The Whisky Smuggling Era
(This is the 4th article of the series on the origins of Sctoch whisky)
In his book "Malt Whisky" (1997), Charles Maclean, Master of the Quaich and whisky writer, delves into the intriguing history of whisky smuggling during the late 18th and early 19th centuries. During this time, whisky was typically sold straight from the still and was often made with barley that had been harvested less than six weeks prior. However, in 1788, heavy taxes were imposed on various goods, including table salt and bricks, and the Lowland License Act was enacted, which led to the collapse of legal distillation and the agricultural economy in the Lowlands.
Many smugglers and rogue distillers found it more convenient to evade taxes and smuggle alcohol instead of paying duties and transporting alcohol legally. They grew increasingly bold and fearless, travelling in bands of up to 100 horses and moving through towns and villages during the day. Such brazen moves were made possible with the aid of powerful landowners, who were appointed as judges and received increased rents from smugglers.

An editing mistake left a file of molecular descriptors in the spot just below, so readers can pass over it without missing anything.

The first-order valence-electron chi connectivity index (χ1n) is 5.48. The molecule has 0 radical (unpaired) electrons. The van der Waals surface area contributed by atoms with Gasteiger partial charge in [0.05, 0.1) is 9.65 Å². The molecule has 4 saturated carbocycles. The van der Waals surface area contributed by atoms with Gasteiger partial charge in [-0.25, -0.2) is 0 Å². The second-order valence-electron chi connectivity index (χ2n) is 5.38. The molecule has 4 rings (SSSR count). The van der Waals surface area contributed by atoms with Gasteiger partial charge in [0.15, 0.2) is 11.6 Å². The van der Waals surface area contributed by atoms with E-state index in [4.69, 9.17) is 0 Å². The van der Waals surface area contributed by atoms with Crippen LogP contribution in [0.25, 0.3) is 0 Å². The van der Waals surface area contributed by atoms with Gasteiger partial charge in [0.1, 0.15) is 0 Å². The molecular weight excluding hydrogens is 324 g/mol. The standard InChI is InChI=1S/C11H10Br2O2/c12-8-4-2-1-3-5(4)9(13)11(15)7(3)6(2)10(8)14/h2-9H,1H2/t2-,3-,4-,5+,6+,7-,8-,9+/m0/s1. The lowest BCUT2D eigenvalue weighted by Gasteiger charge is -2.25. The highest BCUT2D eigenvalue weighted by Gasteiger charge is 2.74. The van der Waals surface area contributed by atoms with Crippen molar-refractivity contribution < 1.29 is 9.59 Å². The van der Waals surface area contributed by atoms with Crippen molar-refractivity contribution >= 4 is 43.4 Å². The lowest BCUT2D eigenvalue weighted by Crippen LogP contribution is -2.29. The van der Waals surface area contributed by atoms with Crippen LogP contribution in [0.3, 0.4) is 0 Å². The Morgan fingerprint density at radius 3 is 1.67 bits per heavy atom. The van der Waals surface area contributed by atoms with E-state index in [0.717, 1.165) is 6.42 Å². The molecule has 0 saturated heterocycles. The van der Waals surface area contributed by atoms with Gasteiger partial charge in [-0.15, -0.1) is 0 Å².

The government's response was to increase duties several times, which only exacerbated the problem. However, by 1816, a different approach was taken with the Small Stills Act, which allowed the use of smaller stills and reduced duty by a third. This led to an increase in legal distilleries in the Highlands and Lowlands.
Landowners in the Highlands were concerned with the increase in violent crime associated with food shortages and evictions. Once legal distillation was encouraged again, they turned against their former collaborators and blamed them for the violence. As communications improved between the Highlands and Lowlands, many lairds set up their own legal distilleries, putting them in direct competition with their former accomplices. They lobbied parliament for concessions, and in 1823, the Excise Act was enacted. This halved the duty on spirits, introduced an annual license fee for distillers, and eliminated duty on spirits intended for export.
The Excise Act paved the way for the modern whisky industry, with pot stills designed to avoid taxes becoming redundant. Producers could now focus on the quality of their product rather than avoiding excise men. Within two years of the Excise Act, there were over 300 licensed distillers across the country, including former smugglers who had set up legal distilleries. However, this led to an increasingly competitive market, with some distilleries experimenting with new methods of distillation to cut production costs and undercut their rivals. In the next article, we will delve further into the post-1823 whisky era.